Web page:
This portrait shows James Boswell – lawyer, diarist and biographer of Samuel Johnson – at the age of 24. The brooding elemental setting alludes to a continental location and bears witness to the fact that Boswell was seeking more to life than his projected destiny in the Scottish legal world. The portrait was painted in Rome during his Grand Tour, which he had embarked upon in 1763.
Boswell revealed the neutral pose he adopted for his sitting with the artist, George Willison, describing it as “a plain, bold, serious attitude”. The wealth of painterly detail employed to render the costume – velvet, fur, lace, brocade, silk and felt – demand that onlookers linger in front of the painting for reasons other than a glance at the face of the young Boswell. Colour is used to ensure that every part of the picture is explored – the green of Boswell’s coat chimes with the colour of the sea behind and the embroidered brocade leads upwards to the owl and its piercing yellow eyes.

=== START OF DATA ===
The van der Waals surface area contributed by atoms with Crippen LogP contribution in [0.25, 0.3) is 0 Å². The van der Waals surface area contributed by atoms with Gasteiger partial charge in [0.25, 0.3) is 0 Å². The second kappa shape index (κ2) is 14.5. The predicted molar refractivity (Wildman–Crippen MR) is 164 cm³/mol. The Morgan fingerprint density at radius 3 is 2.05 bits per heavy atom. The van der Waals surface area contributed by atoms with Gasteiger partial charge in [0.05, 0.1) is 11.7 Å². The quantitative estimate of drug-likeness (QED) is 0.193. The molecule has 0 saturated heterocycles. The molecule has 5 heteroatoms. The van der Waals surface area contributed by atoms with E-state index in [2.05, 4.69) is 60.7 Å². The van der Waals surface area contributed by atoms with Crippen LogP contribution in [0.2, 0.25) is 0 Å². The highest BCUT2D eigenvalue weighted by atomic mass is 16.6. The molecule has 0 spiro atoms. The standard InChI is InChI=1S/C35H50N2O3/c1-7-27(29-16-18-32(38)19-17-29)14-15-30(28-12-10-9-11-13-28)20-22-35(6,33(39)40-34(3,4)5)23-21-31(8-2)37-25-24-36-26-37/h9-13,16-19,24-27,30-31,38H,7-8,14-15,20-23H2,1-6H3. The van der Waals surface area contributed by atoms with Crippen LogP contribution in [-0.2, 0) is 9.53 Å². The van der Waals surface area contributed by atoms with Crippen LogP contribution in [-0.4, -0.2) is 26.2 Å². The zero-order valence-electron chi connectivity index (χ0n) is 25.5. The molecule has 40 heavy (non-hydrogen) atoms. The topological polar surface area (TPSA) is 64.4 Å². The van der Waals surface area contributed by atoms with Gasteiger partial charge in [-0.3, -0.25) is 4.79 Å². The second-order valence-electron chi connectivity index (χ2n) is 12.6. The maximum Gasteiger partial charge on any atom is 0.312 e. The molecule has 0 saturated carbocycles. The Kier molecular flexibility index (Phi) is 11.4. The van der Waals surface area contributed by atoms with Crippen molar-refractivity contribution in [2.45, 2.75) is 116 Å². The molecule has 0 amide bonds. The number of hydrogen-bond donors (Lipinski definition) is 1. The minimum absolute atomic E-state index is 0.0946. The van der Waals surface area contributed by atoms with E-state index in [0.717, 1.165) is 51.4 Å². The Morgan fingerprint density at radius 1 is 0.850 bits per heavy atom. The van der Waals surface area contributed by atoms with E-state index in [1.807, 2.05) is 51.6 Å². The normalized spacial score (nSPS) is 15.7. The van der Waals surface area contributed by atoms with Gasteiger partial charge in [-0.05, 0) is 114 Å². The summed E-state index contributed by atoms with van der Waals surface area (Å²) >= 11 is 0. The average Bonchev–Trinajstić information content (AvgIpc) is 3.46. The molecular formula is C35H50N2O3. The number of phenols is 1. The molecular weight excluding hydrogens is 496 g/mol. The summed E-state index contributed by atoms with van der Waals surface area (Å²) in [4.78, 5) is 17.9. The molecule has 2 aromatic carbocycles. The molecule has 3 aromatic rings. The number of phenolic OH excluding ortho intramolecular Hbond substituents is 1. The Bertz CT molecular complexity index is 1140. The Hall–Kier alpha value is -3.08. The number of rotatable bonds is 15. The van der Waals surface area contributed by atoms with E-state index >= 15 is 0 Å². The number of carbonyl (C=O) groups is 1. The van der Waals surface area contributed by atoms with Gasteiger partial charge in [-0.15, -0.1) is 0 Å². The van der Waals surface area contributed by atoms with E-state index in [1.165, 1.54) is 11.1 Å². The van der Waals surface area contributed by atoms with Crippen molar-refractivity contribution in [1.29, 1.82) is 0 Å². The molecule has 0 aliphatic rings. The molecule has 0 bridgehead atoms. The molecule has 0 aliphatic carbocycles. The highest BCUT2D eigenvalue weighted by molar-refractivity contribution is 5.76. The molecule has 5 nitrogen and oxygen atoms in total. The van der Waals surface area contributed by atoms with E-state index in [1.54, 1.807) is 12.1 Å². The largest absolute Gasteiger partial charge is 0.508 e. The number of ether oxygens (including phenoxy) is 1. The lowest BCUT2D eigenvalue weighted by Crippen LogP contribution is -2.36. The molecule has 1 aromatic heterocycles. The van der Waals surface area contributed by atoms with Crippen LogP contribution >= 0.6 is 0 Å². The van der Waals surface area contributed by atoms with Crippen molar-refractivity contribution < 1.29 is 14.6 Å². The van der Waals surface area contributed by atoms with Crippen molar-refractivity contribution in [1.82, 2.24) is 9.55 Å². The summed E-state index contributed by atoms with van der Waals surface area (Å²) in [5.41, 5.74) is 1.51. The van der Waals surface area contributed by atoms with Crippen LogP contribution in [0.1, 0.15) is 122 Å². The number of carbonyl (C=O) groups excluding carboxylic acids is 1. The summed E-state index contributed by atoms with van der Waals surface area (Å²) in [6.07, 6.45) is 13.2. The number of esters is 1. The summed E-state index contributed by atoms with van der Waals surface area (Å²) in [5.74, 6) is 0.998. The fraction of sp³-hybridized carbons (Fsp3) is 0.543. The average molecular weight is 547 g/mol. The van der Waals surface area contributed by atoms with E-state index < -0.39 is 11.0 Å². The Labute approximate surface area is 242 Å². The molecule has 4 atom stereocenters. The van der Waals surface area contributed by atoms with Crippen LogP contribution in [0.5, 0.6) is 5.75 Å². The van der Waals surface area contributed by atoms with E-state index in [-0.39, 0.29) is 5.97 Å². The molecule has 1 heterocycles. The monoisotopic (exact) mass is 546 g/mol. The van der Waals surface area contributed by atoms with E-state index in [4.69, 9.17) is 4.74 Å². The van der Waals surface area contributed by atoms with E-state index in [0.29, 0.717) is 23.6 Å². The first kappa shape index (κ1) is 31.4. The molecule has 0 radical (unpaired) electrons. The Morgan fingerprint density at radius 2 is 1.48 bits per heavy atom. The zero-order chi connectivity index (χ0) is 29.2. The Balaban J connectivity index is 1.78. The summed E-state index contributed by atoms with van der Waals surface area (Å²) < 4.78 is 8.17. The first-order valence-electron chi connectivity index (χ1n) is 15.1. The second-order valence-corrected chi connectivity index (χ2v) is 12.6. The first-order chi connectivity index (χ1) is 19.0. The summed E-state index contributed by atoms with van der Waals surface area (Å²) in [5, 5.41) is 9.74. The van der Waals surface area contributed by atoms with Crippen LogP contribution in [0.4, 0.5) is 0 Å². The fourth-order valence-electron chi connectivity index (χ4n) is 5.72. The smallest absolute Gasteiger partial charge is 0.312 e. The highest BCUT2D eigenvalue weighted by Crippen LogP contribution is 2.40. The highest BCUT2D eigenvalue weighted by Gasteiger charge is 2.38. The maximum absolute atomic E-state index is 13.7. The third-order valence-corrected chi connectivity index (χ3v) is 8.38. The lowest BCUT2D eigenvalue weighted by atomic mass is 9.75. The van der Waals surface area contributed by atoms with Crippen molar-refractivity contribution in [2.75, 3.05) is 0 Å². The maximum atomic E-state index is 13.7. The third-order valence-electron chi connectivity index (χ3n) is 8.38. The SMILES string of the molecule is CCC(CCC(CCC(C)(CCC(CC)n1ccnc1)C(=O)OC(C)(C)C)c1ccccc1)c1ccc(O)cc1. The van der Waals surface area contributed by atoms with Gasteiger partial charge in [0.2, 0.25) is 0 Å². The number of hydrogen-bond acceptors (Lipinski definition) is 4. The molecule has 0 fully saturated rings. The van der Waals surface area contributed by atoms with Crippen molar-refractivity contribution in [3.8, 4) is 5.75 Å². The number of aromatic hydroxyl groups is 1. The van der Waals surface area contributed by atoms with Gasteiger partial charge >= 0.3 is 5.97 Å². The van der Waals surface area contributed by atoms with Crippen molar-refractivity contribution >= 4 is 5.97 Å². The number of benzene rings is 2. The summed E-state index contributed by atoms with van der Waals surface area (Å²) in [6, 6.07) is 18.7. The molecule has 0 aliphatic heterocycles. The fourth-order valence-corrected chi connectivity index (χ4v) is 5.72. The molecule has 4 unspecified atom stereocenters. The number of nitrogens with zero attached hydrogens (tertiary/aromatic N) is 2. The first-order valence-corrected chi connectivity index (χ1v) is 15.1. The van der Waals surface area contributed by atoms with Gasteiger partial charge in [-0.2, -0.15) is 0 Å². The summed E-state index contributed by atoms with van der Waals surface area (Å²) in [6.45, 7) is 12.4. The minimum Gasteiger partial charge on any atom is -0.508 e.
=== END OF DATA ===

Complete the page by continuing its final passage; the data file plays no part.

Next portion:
At this stage of dissection the sitter could be thought of as merely a mannequin for the display of the artist’s skill. This thought is eroded with the inclusion of a detail that reveals the character of the sitter – Boswell’s shirt poking out at his stomach due to several unfastened buttons. Although painted in Willison’s studio in the late spring of 1765, all nature is present and the painting comes alive with sounds of an emerald sea below a darkened sky.
Willison’s portrait can be regarded as a comment on the progress of Boswell’s Grand Tour. From his journals we know that he wore the same coat – a “greatcoat of green camlet lined with fox-skin fur, with the collar and cuffs of the same fur” – and waistcoat, six months earlier to meet the French philosophers Rousseau and Voltaire.
Willison’s portrait of Boswell will be on display when the Portrait Gallery reopens in November 2011, in the exhibition Citizens of the World.